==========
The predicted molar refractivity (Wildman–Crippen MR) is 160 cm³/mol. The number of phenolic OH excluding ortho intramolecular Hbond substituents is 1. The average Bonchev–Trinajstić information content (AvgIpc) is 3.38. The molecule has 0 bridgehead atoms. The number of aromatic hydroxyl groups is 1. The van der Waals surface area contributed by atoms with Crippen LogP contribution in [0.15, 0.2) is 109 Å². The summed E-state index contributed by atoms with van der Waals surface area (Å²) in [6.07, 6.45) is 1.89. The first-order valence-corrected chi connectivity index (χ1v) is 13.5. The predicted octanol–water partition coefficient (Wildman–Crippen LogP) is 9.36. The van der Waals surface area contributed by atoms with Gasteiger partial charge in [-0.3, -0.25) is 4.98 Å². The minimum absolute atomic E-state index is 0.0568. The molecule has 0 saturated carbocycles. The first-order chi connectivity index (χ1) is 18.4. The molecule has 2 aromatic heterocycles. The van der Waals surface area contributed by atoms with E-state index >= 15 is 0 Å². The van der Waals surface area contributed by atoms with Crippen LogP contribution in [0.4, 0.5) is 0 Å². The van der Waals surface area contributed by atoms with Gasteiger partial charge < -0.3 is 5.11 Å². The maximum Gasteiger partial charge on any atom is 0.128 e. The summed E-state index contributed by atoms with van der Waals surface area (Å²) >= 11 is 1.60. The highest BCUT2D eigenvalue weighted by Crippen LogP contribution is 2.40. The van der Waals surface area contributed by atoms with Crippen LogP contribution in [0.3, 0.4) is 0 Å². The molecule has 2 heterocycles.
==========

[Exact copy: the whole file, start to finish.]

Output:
The predicted molar refractivity (Wildman–Crippen MR) is 160 cm³/mol. The number of phenolic OH excluding ortho intramolecular Hbond substituents is 1. The average Bonchev–Trinajstić information content (AvgIpc) is 3.38. The molecule has 0 bridgehead atoms. The number of aromatic hydroxyl groups is 1. The van der Waals surface area contributed by atoms with Crippen LogP contribution in [0.15, 0.2) is 109 Å². The summed E-state index contributed by atoms with van der Waals surface area (Å²) in [6.07, 6.45) is 1.89. The first-order valence-corrected chi connectivity index (χ1v) is 13.5. The predicted octanol–water partition coefficient (Wildman–Crippen LogP) is 9.36. The van der Waals surface area contributed by atoms with Gasteiger partial charge in [-0.3, -0.25) is 4.98 Å². The minimum absolute atomic E-state index is 0.0568. The molecule has 0 saturated carbocycles. The first-order chi connectivity index (χ1) is 18.4. The molecule has 2 aromatic heterocycles. The van der Waals surface area contributed by atoms with E-state index >= 15 is 0 Å². The van der Waals surface area contributed by atoms with Crippen LogP contribution in [0.4, 0.5) is 0 Å². The van der Waals surface area contributed by atoms with Gasteiger partial charge < -0.3 is 5.11 Å². The maximum Gasteiger partial charge on any atom is 0.128 e. The summed E-state index contributed by atoms with van der Waals surface area (Å²) >= 11 is 1.60. The highest BCUT2D eigenvalue weighted by Crippen LogP contribution is 2.40. The van der Waals surface area contributed by atoms with Crippen LogP contribution in [0.3, 0.4) is 0 Å². The molecule has 2 heterocycles.